My room was dark at 9:15 last night. I was ready to be alone with my sadness at losing a friend and all the grief that it had stirred up from the past.
My middle child had gone to bed in a huff. She was probably thinking how mad she was and how mean everyone was and how unjust the world is.
Then she probably thought just about how unjust the world is.
Then she probably thought, I need mommy.
She bent over the bed for the hug and began to sob, so I pulled her in bed with me and held her quietly while she filled my pillowcase with those tears reserved for sadness. So big and full of grief that washes down the face.
I let her cry.
After a few minutes she caught her breath.
"It isn't fair that people can be fine and then be gone!" she shook out.
"No. It isn't."
"And it isn't fair for people to die after a long time being sick because they are so tired."
"That is true, too."
"It doesn't make sense. Anyone can die at any moment."
And there it was. What a lot of us have been thinking.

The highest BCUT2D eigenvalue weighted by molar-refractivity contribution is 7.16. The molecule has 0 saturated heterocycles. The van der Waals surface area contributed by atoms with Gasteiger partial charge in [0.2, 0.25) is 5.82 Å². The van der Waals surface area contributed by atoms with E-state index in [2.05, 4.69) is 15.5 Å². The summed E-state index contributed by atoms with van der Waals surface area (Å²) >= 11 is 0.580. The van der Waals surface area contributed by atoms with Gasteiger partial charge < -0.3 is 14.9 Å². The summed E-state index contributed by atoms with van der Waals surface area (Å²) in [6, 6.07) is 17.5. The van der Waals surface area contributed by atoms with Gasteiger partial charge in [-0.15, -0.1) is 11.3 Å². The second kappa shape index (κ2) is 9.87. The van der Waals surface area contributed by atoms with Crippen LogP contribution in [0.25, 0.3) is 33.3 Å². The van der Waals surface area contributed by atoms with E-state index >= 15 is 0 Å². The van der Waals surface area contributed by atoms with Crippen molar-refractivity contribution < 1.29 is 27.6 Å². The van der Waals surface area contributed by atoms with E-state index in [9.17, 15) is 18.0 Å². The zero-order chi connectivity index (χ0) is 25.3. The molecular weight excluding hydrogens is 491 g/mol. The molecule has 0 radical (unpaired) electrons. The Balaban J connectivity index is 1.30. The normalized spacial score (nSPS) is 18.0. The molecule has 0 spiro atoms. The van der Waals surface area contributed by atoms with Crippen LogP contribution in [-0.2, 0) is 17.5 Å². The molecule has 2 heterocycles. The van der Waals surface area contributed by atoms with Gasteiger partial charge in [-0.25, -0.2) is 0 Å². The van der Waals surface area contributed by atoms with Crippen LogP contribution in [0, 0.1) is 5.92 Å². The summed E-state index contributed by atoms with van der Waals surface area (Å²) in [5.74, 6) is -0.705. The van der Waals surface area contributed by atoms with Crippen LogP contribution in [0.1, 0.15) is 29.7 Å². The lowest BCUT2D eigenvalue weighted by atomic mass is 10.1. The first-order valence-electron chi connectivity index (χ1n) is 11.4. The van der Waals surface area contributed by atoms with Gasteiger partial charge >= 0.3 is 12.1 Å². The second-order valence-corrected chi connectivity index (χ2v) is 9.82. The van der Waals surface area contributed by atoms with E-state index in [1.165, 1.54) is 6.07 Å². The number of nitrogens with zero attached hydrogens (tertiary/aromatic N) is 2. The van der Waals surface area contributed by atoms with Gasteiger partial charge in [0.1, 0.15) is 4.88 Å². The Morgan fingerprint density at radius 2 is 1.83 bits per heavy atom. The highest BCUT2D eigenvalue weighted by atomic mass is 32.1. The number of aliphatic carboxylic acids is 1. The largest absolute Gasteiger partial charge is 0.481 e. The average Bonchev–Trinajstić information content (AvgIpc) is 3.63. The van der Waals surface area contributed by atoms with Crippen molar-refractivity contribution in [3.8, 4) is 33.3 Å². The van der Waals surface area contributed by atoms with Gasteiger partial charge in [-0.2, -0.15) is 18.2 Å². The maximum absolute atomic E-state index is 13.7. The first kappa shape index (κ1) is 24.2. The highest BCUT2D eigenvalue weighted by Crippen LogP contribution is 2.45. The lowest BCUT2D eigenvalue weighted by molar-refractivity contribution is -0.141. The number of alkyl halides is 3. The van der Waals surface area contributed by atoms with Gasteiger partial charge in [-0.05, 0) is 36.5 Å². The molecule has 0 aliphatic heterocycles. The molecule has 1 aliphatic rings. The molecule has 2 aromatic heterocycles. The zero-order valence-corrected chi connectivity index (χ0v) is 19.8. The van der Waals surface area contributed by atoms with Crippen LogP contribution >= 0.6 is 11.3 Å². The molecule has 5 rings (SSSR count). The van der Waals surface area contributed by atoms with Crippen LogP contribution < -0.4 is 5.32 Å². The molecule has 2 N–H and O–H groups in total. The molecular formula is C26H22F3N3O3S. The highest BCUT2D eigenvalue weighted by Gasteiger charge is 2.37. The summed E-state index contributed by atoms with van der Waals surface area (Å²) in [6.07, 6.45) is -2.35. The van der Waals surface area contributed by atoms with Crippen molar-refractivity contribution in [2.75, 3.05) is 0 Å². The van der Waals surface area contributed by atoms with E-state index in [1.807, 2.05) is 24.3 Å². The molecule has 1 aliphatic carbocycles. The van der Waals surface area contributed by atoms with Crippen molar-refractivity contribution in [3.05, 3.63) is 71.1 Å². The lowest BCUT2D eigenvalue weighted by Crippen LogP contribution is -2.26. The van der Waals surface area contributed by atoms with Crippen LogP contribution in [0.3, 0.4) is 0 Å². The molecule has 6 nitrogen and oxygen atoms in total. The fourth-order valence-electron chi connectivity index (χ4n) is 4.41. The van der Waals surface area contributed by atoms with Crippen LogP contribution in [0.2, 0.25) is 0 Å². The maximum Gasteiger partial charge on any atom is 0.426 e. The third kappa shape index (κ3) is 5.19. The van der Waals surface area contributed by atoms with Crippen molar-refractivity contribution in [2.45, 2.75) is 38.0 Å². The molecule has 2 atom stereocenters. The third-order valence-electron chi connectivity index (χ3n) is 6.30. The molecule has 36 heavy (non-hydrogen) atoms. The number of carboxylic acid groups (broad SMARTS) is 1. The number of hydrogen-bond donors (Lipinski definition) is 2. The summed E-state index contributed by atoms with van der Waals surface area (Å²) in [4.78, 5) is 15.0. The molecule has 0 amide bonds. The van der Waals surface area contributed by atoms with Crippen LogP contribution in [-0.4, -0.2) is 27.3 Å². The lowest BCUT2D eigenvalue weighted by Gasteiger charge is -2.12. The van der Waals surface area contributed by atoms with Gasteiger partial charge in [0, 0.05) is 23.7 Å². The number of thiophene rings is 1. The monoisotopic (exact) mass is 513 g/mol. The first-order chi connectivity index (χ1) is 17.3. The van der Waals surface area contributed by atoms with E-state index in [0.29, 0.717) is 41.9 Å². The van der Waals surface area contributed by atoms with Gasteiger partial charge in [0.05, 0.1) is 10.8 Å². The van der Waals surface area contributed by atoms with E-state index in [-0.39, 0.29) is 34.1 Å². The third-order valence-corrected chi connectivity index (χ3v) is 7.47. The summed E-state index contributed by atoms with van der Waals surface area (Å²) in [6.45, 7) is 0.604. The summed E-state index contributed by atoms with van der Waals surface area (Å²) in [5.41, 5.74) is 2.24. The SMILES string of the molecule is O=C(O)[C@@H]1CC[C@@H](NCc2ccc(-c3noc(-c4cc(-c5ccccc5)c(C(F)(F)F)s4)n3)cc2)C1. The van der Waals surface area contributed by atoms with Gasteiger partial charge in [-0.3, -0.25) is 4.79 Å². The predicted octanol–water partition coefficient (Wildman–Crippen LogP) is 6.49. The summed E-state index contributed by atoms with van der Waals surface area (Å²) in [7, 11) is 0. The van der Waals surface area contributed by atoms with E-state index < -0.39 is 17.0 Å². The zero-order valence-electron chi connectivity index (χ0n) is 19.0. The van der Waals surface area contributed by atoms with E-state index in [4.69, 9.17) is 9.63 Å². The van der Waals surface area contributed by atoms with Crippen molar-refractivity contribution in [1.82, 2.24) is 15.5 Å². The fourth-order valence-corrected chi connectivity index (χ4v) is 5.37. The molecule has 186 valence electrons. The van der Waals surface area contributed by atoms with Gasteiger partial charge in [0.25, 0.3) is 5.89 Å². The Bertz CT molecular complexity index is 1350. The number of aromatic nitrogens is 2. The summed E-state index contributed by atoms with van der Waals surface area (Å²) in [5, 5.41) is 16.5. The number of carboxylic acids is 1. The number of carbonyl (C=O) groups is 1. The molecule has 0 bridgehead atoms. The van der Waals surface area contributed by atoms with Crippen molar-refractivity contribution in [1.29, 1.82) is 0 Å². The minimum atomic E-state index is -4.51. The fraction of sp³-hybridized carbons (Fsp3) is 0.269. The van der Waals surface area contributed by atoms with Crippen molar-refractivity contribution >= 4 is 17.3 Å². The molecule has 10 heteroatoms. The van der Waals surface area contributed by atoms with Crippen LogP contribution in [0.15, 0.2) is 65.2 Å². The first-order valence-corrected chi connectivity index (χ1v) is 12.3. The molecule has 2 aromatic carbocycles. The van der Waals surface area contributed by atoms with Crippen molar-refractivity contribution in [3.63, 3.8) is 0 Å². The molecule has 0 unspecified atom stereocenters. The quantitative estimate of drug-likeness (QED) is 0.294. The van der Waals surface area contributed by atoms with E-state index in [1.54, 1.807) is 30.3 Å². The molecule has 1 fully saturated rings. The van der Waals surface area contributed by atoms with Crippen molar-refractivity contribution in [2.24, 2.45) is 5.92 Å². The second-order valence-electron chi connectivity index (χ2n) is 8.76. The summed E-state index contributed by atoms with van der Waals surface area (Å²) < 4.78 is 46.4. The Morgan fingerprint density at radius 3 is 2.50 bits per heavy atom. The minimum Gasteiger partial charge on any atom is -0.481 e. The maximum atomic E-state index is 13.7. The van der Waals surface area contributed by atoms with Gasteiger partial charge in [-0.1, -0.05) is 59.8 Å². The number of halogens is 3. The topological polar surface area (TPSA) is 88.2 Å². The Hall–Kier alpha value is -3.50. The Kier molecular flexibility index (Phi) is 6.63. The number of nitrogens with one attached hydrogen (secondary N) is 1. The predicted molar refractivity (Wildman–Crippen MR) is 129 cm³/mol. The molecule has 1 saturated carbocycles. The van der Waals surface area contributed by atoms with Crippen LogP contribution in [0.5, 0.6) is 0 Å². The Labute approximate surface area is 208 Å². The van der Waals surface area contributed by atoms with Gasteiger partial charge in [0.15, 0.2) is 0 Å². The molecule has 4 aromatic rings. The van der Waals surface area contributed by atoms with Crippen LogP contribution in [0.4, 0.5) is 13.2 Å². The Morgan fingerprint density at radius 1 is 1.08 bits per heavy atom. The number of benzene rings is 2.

You can hear that tomorrow isn't promised and understand it, but you don't get it until you say "See you tomorrow," and that tomorrow doesn't come.
"Well, we can live our lives afraid of dying or afraid someone will die, but then we don't get to live our lives. We don't get any promises. Death is a part of our lives. And it is sad. It can be shocking which can take a lot longer to process. It can be time for someone to pass. It will always be sad. Sad also shows us what happiness is."
The tears quieted and soon I got a very wet kiss on the cheek. Her big sister came in for a hug, too, and then walked her little sister out of the room.
I know that this acute sadness will pass, eventually. I wear it in honor of someone who earned to be mourned so completely.